Can Dogs and Wolves Breed? — Unraveling the Mystery


Can dogs and wolves breed? Yes, they can. But whether or not they should is a completely different story.

It’s no secret that our furry little friends have quite the origin story, traced all the way back to wolves. But how did they get here, and more importantly, can dogs and wolves breed nowadays? If so, what would their offspring look like, and would you be able to keep them as pets? These are just some of the questions I’ll answer for you today, so stay tuned.

 

Can Dogs and Wolves Breed?

 

Let’s answer this question right away: Can dogs and wolves breed? Yes, they absolutely can and have many times. 

 

Dogs and wolves are interfertile, which essentially means that they can provide offspring. Also, their babies can have even more babies, thus continuing the line and making wolfdog hybrids.

 

Most often, breeders pair a domestic dog with gray, red, Ethiopian, or Eastern wolves. That’s because these types have the highest chances of creating healthy offspring. 

 

I also want to mention that this cross-species mating can take place in the wild, but it rarely does. Due to the territorial nature of wolves and their need to protect their home ranges, they will rarely mate with other species. So while they can mate with dogs, coyotes, and other types of wolves, it’s not as common.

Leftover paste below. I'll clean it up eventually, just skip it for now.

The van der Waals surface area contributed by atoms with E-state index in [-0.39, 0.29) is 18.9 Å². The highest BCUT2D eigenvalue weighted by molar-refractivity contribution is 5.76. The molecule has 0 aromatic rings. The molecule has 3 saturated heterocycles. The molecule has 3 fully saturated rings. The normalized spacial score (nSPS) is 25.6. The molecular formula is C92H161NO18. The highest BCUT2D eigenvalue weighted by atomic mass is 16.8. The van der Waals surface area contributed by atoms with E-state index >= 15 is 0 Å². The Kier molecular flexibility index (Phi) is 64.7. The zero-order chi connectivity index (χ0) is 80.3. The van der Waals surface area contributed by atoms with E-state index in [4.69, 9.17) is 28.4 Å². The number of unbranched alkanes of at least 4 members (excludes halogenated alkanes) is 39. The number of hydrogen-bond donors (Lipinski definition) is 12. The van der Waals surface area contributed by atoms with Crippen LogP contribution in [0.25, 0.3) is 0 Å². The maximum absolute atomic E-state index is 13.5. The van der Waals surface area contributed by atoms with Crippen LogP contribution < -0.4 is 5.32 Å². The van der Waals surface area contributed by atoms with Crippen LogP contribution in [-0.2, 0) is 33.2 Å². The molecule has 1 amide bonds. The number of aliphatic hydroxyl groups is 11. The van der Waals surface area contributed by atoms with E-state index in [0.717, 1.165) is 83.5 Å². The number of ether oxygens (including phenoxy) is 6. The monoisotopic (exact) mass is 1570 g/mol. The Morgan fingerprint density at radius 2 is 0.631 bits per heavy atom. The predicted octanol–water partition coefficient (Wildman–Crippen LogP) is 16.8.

The History of the Wolf-Dog Hybrids

 

Finding the exact moment in history when dogs mixed with wolves has proven to be extremely difficult. Some biologists believe that the hybrids first came about 5,000 years ago, while others put that date at 47,000 years ago

 

But what we do know is that the first documented breeding between dogs and wolves took place in 1776 in Great Britain. A breeder had a male wolf and a female Pomeranian mate, resulting in a litter of nine pups. The little wolfdogs were mostly bought by English noblemen, who were fascinated by the cross-species breeding.

 

International Breeding

 

Since then, breeders around the world have combined wolf genes with those of different breeds. For example, back in 1932, a Dutch breeder, Leendert Saarloos, crossed a European wolf with a German Shepherd. The breed was officially recognized 40 years later, and some Saarloos Wolfdogs are now trained to be guide and service dogs.